When a card is graded, the authenticity of the card becomes recognized to potential sellers. Buyers want to purchase a card they know is legitimate and that has been assessed by professionals to determine the card’s true condition and value. Without getting your cards graded, they aren’t worth selling.
My collection probably exceeds 5,000 cards. It is expensive to get a card graded, as each individual card costs around $15 dollars, if not more. It would be outrageously expensive and not worth the cost to get my thousands of cards graded.
To be clear, 99.9% of baseball cards are completely worthless. I’m sorry to say this, but your 2008 Topps Derek Jeter card isn’t worth any money, even though Jeter is in the Hall of Fame. Like any business, baseball cards become valuable through supply and demand. That’s what makes a rookie card the most valuable genre of a card- there is only one year you can be a rookie. An athlete can play 20 years and have 20 different cards for each season- but there’s only one season in which they were a rookie.
Really old cards become valuable by default- the industry did not produce baseball cards the same way they do today. The late 80s/early 90s baseball card production boom saw an estimated 81 billion trading cards made per year during this time, making all of the cards produced during that era completely worthless. There was way too much supply to demand high prices for any of the cards produced during that time.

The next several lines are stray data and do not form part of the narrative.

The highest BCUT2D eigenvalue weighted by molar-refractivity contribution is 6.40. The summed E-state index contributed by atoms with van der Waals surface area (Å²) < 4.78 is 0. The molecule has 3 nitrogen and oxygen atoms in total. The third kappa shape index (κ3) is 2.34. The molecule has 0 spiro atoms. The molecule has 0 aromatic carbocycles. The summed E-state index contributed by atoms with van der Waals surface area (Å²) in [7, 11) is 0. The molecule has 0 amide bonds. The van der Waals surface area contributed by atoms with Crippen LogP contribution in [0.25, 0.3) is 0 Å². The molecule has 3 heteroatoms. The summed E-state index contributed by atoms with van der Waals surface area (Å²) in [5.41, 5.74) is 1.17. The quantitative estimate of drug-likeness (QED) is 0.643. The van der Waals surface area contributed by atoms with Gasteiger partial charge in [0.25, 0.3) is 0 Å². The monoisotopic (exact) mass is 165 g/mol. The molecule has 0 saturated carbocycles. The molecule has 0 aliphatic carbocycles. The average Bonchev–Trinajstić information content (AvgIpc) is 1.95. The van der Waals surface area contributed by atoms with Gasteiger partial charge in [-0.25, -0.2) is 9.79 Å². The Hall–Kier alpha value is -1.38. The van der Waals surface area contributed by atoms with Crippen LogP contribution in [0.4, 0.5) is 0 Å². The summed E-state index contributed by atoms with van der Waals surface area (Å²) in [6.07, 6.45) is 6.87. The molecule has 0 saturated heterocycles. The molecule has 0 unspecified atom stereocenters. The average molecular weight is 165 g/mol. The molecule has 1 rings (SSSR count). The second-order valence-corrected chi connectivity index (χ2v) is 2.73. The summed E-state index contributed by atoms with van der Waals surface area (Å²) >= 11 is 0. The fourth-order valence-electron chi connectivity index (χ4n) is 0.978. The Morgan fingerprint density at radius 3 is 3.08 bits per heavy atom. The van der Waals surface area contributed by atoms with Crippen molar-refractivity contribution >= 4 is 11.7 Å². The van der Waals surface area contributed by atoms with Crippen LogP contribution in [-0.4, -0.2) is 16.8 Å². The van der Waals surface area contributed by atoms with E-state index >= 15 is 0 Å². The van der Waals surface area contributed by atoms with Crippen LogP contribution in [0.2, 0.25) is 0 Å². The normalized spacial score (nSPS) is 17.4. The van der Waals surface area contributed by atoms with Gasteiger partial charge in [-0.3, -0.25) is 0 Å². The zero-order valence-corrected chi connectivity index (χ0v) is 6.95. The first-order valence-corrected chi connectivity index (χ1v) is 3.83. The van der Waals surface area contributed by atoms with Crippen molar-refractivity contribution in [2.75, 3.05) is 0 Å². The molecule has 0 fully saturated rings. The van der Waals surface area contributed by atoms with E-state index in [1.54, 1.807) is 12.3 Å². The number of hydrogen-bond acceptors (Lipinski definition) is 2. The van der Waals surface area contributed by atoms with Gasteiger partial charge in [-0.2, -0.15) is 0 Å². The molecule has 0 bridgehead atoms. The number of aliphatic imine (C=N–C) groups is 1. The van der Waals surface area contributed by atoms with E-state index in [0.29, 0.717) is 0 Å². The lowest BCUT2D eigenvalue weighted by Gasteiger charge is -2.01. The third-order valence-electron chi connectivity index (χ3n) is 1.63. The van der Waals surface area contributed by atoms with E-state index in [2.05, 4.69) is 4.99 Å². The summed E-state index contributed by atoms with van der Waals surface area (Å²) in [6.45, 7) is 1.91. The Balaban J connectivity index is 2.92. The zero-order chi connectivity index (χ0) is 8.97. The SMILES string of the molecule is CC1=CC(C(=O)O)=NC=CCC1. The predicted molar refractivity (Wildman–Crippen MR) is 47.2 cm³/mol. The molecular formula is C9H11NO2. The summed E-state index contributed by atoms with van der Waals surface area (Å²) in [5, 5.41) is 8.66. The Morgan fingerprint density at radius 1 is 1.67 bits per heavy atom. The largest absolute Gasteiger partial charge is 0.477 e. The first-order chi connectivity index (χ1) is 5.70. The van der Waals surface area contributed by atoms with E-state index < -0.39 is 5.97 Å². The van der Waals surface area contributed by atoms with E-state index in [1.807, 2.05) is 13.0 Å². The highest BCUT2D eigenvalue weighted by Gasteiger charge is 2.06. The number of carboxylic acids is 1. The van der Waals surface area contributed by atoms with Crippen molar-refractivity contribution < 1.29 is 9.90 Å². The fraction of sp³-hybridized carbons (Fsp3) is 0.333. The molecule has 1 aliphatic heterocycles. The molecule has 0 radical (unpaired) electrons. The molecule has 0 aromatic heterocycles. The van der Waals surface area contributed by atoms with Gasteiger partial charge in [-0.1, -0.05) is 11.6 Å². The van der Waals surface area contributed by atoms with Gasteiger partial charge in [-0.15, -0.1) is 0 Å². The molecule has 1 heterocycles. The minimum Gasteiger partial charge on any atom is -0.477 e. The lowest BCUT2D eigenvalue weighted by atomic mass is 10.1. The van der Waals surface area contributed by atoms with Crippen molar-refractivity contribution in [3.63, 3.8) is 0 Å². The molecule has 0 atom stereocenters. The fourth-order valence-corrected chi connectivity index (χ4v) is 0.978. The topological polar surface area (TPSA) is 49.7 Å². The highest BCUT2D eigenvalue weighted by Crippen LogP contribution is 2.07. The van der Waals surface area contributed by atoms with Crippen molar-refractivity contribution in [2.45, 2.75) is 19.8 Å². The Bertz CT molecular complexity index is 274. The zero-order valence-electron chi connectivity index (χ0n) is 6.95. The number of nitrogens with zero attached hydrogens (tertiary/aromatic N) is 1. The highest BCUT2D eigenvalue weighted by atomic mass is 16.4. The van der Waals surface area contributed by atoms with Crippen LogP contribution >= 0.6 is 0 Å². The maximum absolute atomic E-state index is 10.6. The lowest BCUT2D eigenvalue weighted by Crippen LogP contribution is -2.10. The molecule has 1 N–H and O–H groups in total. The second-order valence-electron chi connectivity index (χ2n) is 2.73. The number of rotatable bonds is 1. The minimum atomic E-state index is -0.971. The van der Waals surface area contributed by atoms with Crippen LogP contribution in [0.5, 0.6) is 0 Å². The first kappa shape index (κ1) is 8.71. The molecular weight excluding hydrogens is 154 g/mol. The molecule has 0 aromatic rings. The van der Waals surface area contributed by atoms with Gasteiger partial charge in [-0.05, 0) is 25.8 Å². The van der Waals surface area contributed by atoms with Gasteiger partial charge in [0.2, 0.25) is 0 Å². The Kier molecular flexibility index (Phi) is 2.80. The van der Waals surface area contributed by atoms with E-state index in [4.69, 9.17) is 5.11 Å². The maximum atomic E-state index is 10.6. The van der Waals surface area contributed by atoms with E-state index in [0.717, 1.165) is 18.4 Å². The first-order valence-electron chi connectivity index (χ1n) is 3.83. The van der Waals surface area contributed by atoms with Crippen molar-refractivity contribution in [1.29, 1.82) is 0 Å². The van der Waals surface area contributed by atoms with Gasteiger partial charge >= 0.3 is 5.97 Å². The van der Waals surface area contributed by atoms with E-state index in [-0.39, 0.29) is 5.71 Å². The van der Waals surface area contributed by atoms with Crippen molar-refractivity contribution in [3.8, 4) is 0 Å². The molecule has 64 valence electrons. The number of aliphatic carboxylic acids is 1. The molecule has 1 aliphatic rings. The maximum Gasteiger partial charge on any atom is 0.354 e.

Trading card companies do not share with the public how many cards they make per year, but before the late 80s production boom it can be assumed that the industry made significantly less than 81 billion cards a year. Since there are way fewer copies of cards from the 40s, 50s, and 60s, these cards can be worth a lot of money.
Because of how much time has passed, it is hard to find mint condition cards from the 40s, 50s, and 60s. Rookie cards from this era are some of the most valuable cards in the entire industry. Cards from before the 40s are almost impossible to find in mind condition and are expensive simply for how old they are.
What I would prefer to do is get 10-20 or 50 (depending on the pricing of different plans) of my most valuable cards graded with the hopes of one day in the future cashing out on a profit. If it is going to cost around $15 dollars a card to get graded, I would only pick 10-20 cards that I think would make it worth the cost. Otherwise, I might lose money from paying for too many cards to get graded.
Something I try to remember when participating in the hobby is that baseball cards aren’t worth anything. 99.9% of cards are worth zero dollars. It is only 0.1% of cards that can net anything of value. If you have a collection of baseball cards, it is very likely that it cost more to buy than you would sell.